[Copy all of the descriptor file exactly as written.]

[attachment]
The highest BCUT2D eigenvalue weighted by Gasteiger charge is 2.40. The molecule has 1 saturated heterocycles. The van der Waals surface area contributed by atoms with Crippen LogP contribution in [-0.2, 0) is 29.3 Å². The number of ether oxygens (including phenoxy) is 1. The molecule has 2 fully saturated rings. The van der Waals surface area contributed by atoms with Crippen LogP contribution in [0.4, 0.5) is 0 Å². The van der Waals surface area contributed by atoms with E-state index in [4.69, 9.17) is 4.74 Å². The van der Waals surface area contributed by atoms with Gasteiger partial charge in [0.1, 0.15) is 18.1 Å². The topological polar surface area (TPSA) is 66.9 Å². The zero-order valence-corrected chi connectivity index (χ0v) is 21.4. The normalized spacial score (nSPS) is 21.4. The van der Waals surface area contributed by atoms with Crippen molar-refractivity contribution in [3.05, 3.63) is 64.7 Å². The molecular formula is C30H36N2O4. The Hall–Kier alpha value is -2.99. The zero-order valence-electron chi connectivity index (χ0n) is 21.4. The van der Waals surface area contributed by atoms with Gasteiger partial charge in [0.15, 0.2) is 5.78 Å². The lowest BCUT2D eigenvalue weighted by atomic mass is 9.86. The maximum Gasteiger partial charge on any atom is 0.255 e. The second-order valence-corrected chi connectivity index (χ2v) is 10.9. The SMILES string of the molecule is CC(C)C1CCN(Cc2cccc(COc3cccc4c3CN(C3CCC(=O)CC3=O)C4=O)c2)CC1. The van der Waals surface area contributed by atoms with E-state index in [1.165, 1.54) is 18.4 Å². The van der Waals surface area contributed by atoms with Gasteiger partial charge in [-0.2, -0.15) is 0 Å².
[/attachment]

The highest BCUT2D eigenvalue weighted by Gasteiger charge is 2.40. The molecule has 1 saturated heterocycles. The van der Waals surface area contributed by atoms with Crippen LogP contribution in [-0.2, 0) is 29.3 Å². The number of ether oxygens (including phenoxy) is 1. The molecule has 2 fully saturated rings. The van der Waals surface area contributed by atoms with Crippen LogP contribution in [0.4, 0.5) is 0 Å². The van der Waals surface area contributed by atoms with E-state index in [4.69, 9.17) is 4.74 Å². The van der Waals surface area contributed by atoms with Gasteiger partial charge in [0.1, 0.15) is 18.1 Å². The topological polar surface area (TPSA) is 66.9 Å². The zero-order valence-corrected chi connectivity index (χ0v) is 21.4. The normalized spacial score (nSPS) is 21.4. The van der Waals surface area contributed by atoms with Crippen molar-refractivity contribution in [3.05, 3.63) is 64.7 Å². The molecular formula is C30H36N2O4. The Hall–Kier alpha value is -2.99. The zero-order valence-electron chi connectivity index (χ0n) is 21.4. The van der Waals surface area contributed by atoms with Gasteiger partial charge in [0.15, 0.2) is 5.78 Å². The lowest BCUT2D eigenvalue weighted by atomic mass is 9.86. The maximum Gasteiger partial charge on any atom is 0.255 e. The second-order valence-corrected chi connectivity index (χ2v) is 10.9. The SMILES string of the molecule is CC(C)C1CCN(Cc2cccc(COc3cccc4c3CN(C3CCC(=O)CC3=O)C4=O)c2)CC1. The van der Waals surface area contributed by atoms with E-state index in [1.165, 1.54) is 18.4 Å². The van der Waals surface area contributed by atoms with Gasteiger partial charge in [-0.2, -0.15) is 0 Å².